Listen well and walk with faith

Think about some moments in your life where you felt called by God to do something and you didn’t know what the outcome would be. What is it about these moments that make them significant for you? For me, these moments involve conviction. When you have conviction about something, you know deep down in your gut that it is true and good. Conviction awakens and compels your conscience. A failure to respond would be a failure to follow the leading of Jesus.

These responses to conviction involve risk, which usually begets fear. When we are faced with an uncertain outcome, we experience fear. Why? Because uncertainty means we lack the ability to prevent loss and pain. The risk of awkwardness, criticism, emotional and physical pain, as well as the loss of comfort, status, relationship, and self-worth are so vivid that our anxiety can taste them. Being called by God to deeper obedience involves a convergence of conviction and fear. These elements throw us into a tug of war for our souls. We become burdened by the knowledge of what we need to do but have not yet done. How do we respond to these moments of conviction and fear so we can put ourselves in the best position to obey God’s call and give him glory, rather than shrinking back in fear?

I claim that we must walk a journey of discernment in community as followers of Christ. This discernment journey involves three steps: examination, listening, and faithful action. These steps occur in both a linear fashion and a circular fashion.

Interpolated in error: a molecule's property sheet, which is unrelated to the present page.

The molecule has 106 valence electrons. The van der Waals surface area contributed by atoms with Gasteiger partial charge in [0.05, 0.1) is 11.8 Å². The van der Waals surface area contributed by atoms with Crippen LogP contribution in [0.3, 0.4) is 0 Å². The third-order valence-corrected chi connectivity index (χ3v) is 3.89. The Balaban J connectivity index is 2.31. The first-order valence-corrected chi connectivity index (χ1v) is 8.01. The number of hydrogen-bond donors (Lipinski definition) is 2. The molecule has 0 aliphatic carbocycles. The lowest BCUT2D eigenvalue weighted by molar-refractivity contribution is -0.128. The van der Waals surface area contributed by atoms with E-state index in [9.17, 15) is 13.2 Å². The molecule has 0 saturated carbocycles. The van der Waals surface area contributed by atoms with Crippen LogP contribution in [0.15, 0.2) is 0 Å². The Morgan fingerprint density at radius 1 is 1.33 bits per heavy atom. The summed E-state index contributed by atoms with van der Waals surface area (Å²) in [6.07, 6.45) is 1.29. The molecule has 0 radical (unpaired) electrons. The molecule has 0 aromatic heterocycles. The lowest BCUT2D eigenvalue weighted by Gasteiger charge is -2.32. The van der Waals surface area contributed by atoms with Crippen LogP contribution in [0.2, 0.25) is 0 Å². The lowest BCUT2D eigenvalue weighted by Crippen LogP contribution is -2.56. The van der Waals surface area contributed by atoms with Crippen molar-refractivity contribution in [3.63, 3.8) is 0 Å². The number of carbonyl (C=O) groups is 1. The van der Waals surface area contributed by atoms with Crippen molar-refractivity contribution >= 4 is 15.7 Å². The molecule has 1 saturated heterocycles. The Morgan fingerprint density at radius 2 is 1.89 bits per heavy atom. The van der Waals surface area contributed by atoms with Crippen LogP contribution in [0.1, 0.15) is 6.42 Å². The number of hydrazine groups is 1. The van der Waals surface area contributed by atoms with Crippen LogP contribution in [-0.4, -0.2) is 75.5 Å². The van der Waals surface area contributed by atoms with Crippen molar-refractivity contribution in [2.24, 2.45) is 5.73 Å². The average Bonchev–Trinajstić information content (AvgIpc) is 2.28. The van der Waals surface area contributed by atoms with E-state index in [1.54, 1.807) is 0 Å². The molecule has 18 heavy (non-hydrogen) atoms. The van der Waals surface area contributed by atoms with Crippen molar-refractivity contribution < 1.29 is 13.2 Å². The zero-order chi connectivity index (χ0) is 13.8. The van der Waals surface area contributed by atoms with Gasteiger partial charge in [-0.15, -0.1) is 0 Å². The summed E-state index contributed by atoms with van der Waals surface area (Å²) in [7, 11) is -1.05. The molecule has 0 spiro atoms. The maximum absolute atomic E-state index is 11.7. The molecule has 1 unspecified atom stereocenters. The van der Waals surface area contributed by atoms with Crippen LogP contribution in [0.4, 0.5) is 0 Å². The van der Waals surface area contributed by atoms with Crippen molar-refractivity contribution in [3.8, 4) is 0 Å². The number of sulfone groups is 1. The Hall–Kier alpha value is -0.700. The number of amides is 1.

For the first step we must engage in examination, which is best done in response to questions. One way to examine is to process our emotions. How do I feel? What happened that made me feel that way? Why does that make me feel the way I do?

Another way to practice examination is to reflect critically on our thoughts. What are my assumptions? Are my assumptions truly in accord with Scripture? Are they based on good thinking and evidence? Do they lead to good and wise action?

Finally, we must examine our hearts before God. Am I in denial or evading what God wants me to do? Am I being stubborn? Why might I be tempted to not believe or obey? What am I afraid of? To what extent are my temptations and fears preventing me from seeing and doing what is true? What does the gospel have to say about my fears and to my heart? These questions are much harder and require prayer.

The second step is to engage in listening to others for wisdom. In my opinion, this is the most important step and typifies the “in community” part of discernment. This process of listening requires building relationships of trust, which may require vulnerability, humility, reorienting your priorities, and speaking with those of different perspectives. Share what is on your heart. Be compassionate. Ask clarifying questions. Provide clarifying feedback. Trust. Empathize.

The third and final step is to practice faithful action. If we truly want to follow Christ, we must pray for the wisdom and discernment of the Holy Spirit to do what pleases the Lord. We must ask to see what is true and to receive the strength and love from God that is needed to respond in obedience. To conclude this step, we envision our next action step and follow through with our planned action. The point is not to know the whole journey in advance, but to set one foot in front of the other, knowing that God directs our path.

Is there something that God is calling you to do in this season? Take the next step in faith.

John Macikas